What Is Hibiscus?

Hibiscus is trending and for good reason. This bright pink flower is good for you and is great to cook with. Here are the reasons you should check it out.

We independently evaluate all recommended products and services. If you click on links we provide, we may receive compensation. Learn more.

magenta hibiscus flower
Photo: Meredith

Chances are you are familiar with hibiscus already — it's been a popular ingredient in health-forward drinks for a few years now. But if the Whole Foods predictions are correct, you will start to see a whole lot more of the flower in 2022.

This bright pink flower, sometimes referred to as flor de Jamaica, karkade (in the Middle East), red sorrel, or rosella comes from the Hibiscus sabdariffa plant. This tropical form of hibiscus is grown in warmer places, primarily along the equator, like Egypt, Uganda, Mexico, and Thailand.

Known for its tart taste (think: cranberries) and high vitamin C content, hibiscus has been popular in drinks, teas, sauces, and jams for centuries. In more recent years, it's even started showing up in desserts, salads, even tacos.

It is also a very pretty, photogenic color, and that always fares well for food.

Allrecipes spoke to Travis Potter, organic farmer and founder of Tractor Beverage Co, who has been using hibiscus in their drinks for both taste and color for years about this trendy flower and the best ways to use it for all its healthy benefits.

Health Benefits of Hibiscus

Beyond a hefty dose of vitamin C, there are many health benefits to consuming hibiscus regularly.

Studies show hibiscus tea may lower blood pressure. Over time, high blood pressure can put significant strain on the muscles of your heart, as well as blood vessels. High blood pressure is also linked to heart disease, the leading cause of death in the U.S. But hibiscus may help lower both systolic and diastolic blood pressure. (Do not take hibiscus if you take the diuretic hydrochlorothiazide.)

Hibiscus tea may also benefit your blood cholesterol levels, another factor in heart disease. Research shows people who drank hibiscus tea showed increased HDL cholesterol (that's the "good" kind) and decreased LDL cholesterol (the "bad" kind), triglycerides, and total cholesterol.

What's more, hibiscus flowers and products are filled with antioxidants, which can help fight off aging, damage to your cells, and boost immunity. And if you're sensitive to the caffeine in other teas, good news — hibiscus is naturally caffeine and calorie free.

Ways to Enjoy Hibiscus

Hibiscus Tea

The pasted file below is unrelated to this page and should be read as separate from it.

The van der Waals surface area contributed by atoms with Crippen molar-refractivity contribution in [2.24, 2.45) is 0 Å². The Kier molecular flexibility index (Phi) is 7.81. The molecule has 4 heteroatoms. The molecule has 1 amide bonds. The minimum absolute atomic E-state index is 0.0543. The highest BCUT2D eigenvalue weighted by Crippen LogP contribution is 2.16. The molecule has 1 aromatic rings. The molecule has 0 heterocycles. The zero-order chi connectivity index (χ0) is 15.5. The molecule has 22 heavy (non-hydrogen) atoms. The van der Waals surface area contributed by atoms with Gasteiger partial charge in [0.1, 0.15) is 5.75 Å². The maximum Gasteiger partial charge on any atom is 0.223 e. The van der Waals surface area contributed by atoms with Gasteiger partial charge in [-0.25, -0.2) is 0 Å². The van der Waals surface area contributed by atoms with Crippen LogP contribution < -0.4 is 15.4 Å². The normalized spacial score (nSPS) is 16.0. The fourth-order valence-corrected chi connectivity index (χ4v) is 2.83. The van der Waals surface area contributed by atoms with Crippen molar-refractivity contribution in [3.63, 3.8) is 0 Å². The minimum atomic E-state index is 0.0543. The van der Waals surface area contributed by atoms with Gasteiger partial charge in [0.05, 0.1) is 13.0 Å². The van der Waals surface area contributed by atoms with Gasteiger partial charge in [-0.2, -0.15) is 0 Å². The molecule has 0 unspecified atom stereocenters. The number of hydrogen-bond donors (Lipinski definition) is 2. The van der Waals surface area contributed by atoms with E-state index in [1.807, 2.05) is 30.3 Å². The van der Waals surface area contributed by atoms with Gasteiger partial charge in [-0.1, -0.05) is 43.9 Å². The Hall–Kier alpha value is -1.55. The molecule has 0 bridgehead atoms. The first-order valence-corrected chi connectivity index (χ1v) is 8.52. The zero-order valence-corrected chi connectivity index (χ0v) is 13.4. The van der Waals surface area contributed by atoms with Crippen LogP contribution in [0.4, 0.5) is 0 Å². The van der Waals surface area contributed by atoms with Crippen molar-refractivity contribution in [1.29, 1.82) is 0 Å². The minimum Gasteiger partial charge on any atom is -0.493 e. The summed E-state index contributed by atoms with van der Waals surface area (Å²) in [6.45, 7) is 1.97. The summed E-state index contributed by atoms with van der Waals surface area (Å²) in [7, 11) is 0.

Hibiscus tea is what you're most likely to find in your local grocery store, and it's often paired with flavors of rose or other florals. But if you keep your eyes open, you'll start to see it show up in more beverages.

Tractor makes a hibiscus drink with hibiscus, rose, orange, and orange blossom, and a special hibiscus lemonade for Chipotle.

"In the Caribbean you'll often find it paired with cinnamon, cloves, and nutmeg," he says. "In Mexico, more flavors like orange peel and rose."

Try making your own hibiscus-infused beverage, like this hibiscus sangria, hibiscus mint tea, sparkling hibiscus cooler, or a Ruby rum buck cocktail.

A little sugar can sweeten up hibiscus for that sweet-tart flavor profile, so you can make a simple syrup with it to add to any beverage. Or turn it into a sugar to sprinkle in your iced tea on baked goods.

Hibiscus Granola

granola with hibiscus and cranberries

Get the Recipe: Cranberry-Hibiscus Granola

Hibiscus is great any time of day, but it's really popular with foods you eat first thing in the morning. For example, hibiscus pairs well with yogurt, and you may already see it popping up in a store near you, like this Noosa Strawberry & Hibiscus Yogurt or this Two Good Mango Hibiscus Yogurt.

You can even make your own granola with hibiscus. This recipe pairs cranberries and finally chopped hibiscus leaves with oats, a variety of nuts, seeds, and coconut.

Want to add a twist to your morning toast?

"Hibiscus is naturally high in pectin," says Potter, "so it makes a great jelly, jam, or even chutney." It pairs really well with berries like strawberries and raspberries.

Hibiscus Marinade

Potter loves using hibiscus flowers in a slightly unexpected way — in a marinade. You can purchase dried hibiscus flowers at many international grocery stores for a relatively inexpensive price (you may have to look for them under the other names mentioned above).

Seep the flowers in hot water to get some of the juices out. "Paired with balsamic it makes a great marinade for chicken or pork," he says.

Hibiscus Desserts

Hibiscus also adds the right amount of tang to dessert and goes well in ice cream, gelato, and even granita. Add a little bit to lemon bars to increase pucker power, or mix with powdered sugar for a natural pop to any cookie glaze.

Hibiscus is a great ingredient to experiment with as there are endless applications for it. As we look towards new, exciting, and healthy ingredients to add to our dishes, hibiscus should top the list.

Was this page helpful?
You’ll Also Love